Bhutan’s honeymoon with democracy

Published on Feb 11 2009 // News Analysis
By Govinda Rizal

111closingThe rural peoples’ hope to see electric bulb glow in their homes, to send agricultural and handicraft products to market, to ply in vehicles to and from market, to greet tourists in their courtyard, to admit the children to schools, to see the graduates get jobs, to receive loans for cottage industries, to get government support to cover the roofs, to have a square meal and a decent living, are still sweet dreams and even to hear them again from their elected representatives they will have to wait for the next election. 

The winter session or the second sitting of the National Assembly of Bhutan (NAB) concluded after hectic three week long deliberations. After the experience from two sessions, MPs encumbered with ministers from the preceding autocratic nurture, could evaluate their dreams and election promises as disgrace in the throne gifted democratic environment. 

The first session, which was a formal house warming of the renovated assembly halls, accustomed fresh members to walk and sit the right way. A lot of changes were made in the physical aspects, the hall, the seat arrangement, facilities and benefits. Everybody concentrated on using the word “democracy”. Indian prime minister graced the joint session of the first democratic parliament, as if, its protectorate. The rest of the sessions concerted on chalking out ways to thank the monarchy for letting them use the word democracy. As return gifts, grand plans for the coronation of the fifth monarch and celebration of 100 years of rule by the Wangchuck dynasty were formulated. Various commissions and committees were formed to flaunt the monarchs. The draft of constitution, according to which the members were elected, was discussed. The discussion ended exposing the dearth of vision in the members or the omnipotence of the drafter; change was not necessary and the constitution was adopted without any reservation. 

Most of the time of the new government was spent in organizing the monarch gratifying activities. Thereafter, there were lots of festivities but nothing to celebrate. Besides the two grand carousing consisting of a couple of month long banquet at the cost of state coffer, the activity of government was limited to close door paper works. 

The second session saw getting down to work. The introduction of issues and discussion of the bills continued in a top to down approach, as in the pre-democratic era. Metamorphosis of the assembly hall was a visible sign of change but the modus operandi remained unaltered if not more authoritative.  The NAB amended the Cooperative Act of Bhutan 2001 as Cooperative (Amendment) Act of Bhutan 2009 and Livestock Act of Bhutan 2001 as Livestock (Amendment) Act of Bhutan 2009; endorsed Prison Bill 2009, and Royal Bhutan Police Bill 2009; passed “pay revision” with controversies; discussed on reserve management and balance of payments, the security protection for the MPs reopening of schools and the plea from the people of the southern districts. The welfare to the people and development of the state was nowhere in their discussion. An easy answer was “the next five year plan”; the content of which can be assumed from the fact that it was planned by the erstwhile government.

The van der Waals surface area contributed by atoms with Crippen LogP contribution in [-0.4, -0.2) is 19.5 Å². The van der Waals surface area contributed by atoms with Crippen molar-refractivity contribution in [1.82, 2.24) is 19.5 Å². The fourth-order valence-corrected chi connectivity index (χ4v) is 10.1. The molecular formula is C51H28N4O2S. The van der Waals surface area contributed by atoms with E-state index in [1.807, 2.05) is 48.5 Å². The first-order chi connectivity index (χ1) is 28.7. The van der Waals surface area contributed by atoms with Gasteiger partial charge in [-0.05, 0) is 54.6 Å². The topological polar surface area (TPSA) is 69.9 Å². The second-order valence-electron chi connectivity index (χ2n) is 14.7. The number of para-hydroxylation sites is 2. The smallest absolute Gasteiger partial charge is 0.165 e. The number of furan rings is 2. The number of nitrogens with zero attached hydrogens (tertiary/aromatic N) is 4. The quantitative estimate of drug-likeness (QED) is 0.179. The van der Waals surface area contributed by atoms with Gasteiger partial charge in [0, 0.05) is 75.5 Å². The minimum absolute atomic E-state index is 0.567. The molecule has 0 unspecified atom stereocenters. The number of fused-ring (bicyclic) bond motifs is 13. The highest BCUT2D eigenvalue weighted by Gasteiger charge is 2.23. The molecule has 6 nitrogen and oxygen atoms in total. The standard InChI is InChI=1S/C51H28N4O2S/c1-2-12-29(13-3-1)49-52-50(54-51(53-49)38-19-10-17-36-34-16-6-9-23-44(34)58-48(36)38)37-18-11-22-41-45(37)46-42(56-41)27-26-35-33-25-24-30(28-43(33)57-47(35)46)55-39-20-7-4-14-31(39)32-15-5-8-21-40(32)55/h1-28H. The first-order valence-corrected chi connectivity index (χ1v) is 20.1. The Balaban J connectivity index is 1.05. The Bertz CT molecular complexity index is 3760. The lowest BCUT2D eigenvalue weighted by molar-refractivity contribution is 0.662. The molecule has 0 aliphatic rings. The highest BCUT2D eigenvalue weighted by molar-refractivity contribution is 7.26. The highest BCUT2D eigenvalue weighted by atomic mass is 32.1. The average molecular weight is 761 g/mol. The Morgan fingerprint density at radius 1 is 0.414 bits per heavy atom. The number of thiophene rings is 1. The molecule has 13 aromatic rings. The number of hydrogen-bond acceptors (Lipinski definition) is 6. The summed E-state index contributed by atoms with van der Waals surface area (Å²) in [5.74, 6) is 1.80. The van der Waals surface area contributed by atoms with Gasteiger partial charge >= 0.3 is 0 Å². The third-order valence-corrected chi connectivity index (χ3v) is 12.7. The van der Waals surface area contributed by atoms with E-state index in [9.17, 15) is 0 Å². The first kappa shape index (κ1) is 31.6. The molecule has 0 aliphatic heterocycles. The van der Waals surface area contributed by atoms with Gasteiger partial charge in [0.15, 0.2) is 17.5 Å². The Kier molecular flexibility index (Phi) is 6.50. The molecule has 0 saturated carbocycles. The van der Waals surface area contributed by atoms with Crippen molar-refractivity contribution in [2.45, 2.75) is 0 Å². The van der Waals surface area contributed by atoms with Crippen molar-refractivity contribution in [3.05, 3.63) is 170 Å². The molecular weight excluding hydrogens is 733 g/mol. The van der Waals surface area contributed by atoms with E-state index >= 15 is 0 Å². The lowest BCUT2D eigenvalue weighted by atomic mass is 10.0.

The Druk Phensum Tshogpa (DPT) government surprised the civil servants, most of whom were instrumental in mobilizing the rural votes in its favor, with a 35 percent pay rise; the MPs get 20 percent rise. The salary of the local leaders, with whom the DPT wants to retain intimacy, is increased by 45 percent. The most vulnerable section, the non-civil servants or the non-regular employees of the government falling under elementary service category, who in future are prone to support any pro-poor advocating political party than DPT, are assured the highest gain of 61 percent.

The ban on meat during first and fourth month of Buddhist calendar has been lifted. Earlier NAB had strong and respectful representation of monk body, under whose influence, to reduce the number of animal butchered, the slaughter of animal and sale of meat were banned. The present NAB lacks the representation of monk bodies, whose member counts 10,000 plus adults, who are also forbidden to participate in the election. While the ban was imposed to reduce the number of animal slaughter, it was lifted to reduce the unhygienic practice of hording the meat prior to the banned dates.